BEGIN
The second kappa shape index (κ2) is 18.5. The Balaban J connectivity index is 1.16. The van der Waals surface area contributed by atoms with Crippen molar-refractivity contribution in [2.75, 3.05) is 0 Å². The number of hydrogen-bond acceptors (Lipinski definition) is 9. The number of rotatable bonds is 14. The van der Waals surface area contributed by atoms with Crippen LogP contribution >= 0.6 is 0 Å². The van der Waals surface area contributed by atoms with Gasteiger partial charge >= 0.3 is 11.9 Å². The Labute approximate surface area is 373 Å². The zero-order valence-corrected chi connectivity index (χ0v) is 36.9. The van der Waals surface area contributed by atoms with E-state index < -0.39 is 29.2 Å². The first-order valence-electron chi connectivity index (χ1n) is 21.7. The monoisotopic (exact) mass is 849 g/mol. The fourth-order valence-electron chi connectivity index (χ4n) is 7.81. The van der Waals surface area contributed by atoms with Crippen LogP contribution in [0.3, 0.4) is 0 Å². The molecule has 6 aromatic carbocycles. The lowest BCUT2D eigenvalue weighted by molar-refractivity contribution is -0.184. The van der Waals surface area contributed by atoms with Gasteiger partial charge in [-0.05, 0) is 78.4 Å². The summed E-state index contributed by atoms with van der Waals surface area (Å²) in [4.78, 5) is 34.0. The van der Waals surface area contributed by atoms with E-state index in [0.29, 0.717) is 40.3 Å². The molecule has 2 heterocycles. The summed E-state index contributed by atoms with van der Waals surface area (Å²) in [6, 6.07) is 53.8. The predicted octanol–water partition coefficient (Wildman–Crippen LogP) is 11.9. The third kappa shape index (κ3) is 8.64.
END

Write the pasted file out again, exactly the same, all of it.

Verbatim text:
The second kappa shape index (κ2) is 18.5. The Balaban J connectivity index is 1.16. The van der Waals surface area contributed by atoms with Crippen molar-refractivity contribution in [2.75, 3.05) is 0 Å². The number of hydrogen-bond acceptors (Lipinski definition) is 9. The number of rotatable bonds is 14. The van der Waals surface area contributed by atoms with Crippen LogP contribution >= 0.6 is 0 Å². The van der Waals surface area contributed by atoms with Gasteiger partial charge >= 0.3 is 11.9 Å². The Labute approximate surface area is 373 Å². The zero-order valence-corrected chi connectivity index (χ0v) is 36.9. The van der Waals surface area contributed by atoms with E-state index < -0.39 is 29.2 Å². The first-order valence-electron chi connectivity index (χ1n) is 21.7. The monoisotopic (exact) mass is 849 g/mol. The fourth-order valence-electron chi connectivity index (χ4n) is 7.81. The van der Waals surface area contributed by atoms with Crippen LogP contribution in [0.3, 0.4) is 0 Å². The molecule has 6 aromatic carbocycles. The lowest BCUT2D eigenvalue weighted by molar-refractivity contribution is -0.184. The van der Waals surface area contributed by atoms with Gasteiger partial charge in [-0.05, 0) is 78.4 Å². The summed E-state index contributed by atoms with van der Waals surface area (Å²) in [4.78, 5) is 34.0. The van der Waals surface area contributed by atoms with E-state index in [0.29, 0.717) is 40.3 Å². The molecule has 2 heterocycles. The summed E-state index contributed by atoms with van der Waals surface area (Å²) in [6, 6.07) is 53.8. The predicted octanol–water partition coefficient (Wildman–Crippen LogP) is 11.9. The third kappa shape index (κ3) is 8.64.